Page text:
Australian PM won’t assist Assange, Juneteenth closures: 5 Things podcast

On today’s episode of the 5 Things podcast: Australian PM refuses to intervene for Julian Assange

The WikiLeaks founder faces extradition to the United States on spying charges. Plus, reporter Elizabeth Weise tells us about massive solar batteries, jurors have to redeliberate in a Bill Cosby sex abuse trial, travel reporter Eve Chen considers whether travel insurance is worth it and lots of government offices are closed for Juneteenth.

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Hit play on the player above to hear the podcast and follow along with the transcript below.This transcript was automatically generated, and then edited for clarity in its current form. There may be some differences between the audio and the text.

Taylor Wilson:

Good morning. I’m Taylor Wilson and this is 5 Things you need to know Monday, the 20th of June, 2022. Today Assange’s extradition, plus a step to corral climate change and more.

Here are some of the top headlines:

  1. Gustavo Petro has won Columbia’s presidential runoff. The economist and former rebel beat out real estate millionaire, Rodolfo Hernández, yesterday to become the country’s first leftist president.
  2. Firefighters in Spain and Germany continue to battle wildfires. An unusual heatwave is baking parts of Europe.
  3. And Matt Fitzpatrick won golf at the US Open yesterday. It’s the Englishman’s first career major win.

Australian Prime Minister Anthony Albanese earlier today rejected calls for him to publicly demand that the US drop its prosecution of WikiLeaks founder and Australian citizen, Julian Assange. The British government last week ordered Assange’s extradition to the US on spying charges. American prosecutors say they helped US Army intelligence analyst, Chelsea Manning, steal classified diplomatic cables and military files that WikiLeaks later published, although Manning’s sentence was commuted in 2017. Assange’s supporters and lawyers say his actions were protected by the US Constitution. On Friday, Assange’s family rallied in New York, including his father, John Shipton.

John Shipton:

Australian friends find it extraordinary that the country that gave the world freedom of the press, enshrined in its Constitution in the First Amendment, today brought that freedom to an end. It’s over. All it will take is a simple telephone call from Attorney General Merrick Garland to the Home Secretary in the United Kingdom to drop these charges. That’s all it will take. It’s not complex. The complexity only arises from the continuous persecution. It can end with a phone call.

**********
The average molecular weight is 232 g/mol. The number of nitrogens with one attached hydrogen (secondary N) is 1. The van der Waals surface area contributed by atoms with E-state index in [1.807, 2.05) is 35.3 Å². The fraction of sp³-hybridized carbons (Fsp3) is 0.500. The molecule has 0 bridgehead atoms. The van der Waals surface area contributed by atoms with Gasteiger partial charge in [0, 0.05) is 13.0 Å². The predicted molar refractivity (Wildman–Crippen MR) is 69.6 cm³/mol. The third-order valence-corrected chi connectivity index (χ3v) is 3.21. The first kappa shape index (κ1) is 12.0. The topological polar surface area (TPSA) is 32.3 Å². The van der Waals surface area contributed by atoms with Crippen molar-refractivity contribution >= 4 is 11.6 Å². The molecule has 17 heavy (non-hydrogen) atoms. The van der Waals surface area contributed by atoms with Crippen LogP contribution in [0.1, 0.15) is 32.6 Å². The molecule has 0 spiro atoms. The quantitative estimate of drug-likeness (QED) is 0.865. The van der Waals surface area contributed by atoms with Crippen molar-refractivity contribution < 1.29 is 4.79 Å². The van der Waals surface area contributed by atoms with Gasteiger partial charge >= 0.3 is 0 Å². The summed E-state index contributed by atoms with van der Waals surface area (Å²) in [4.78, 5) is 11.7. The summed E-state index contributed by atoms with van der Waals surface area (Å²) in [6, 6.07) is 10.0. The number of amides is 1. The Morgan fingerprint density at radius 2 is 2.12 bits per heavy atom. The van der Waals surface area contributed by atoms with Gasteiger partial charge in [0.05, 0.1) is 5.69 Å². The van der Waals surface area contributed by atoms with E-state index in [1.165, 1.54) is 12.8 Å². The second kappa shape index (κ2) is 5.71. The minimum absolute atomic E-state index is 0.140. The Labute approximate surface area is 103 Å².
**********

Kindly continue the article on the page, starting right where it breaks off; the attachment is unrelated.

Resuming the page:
Taylor Wilson:

Assange’s lawyers are appealing the extradition, a process that may add months or even years.

There may be a new step to try and fight climate change. Batteries the size of shipping containers store cheap solar energy during the day, making it available at night when supplies lag and prices rise. Reporter Elizabeth Weise explains.

Elizabeth Weise:

So kind of exciting, and it’s actually pretty hopeful, frankly. There are increasingly, when you have renewable energy, wind or especially solar, so much solar is coming into an electric grid during the day that you may not be able to use it all, but the time you really need it is at night. The sun goes down, but everybody comes home from work. They all turn on their air conditioners and fire up the stove and they use a lot of power, and that’s exactly when you’re losing all the solar power of the day. And so the way that utilities have tended to deal with that is they have what are called peaker plants. They’re usually natural gas. There used to be coal, but not so much anymore. It’s a power plant that you only turn on at peak hours when you need an extra oomph of power, like that four hour window between, say, 5:00 and 9:00, or 6:00 and 10:00.

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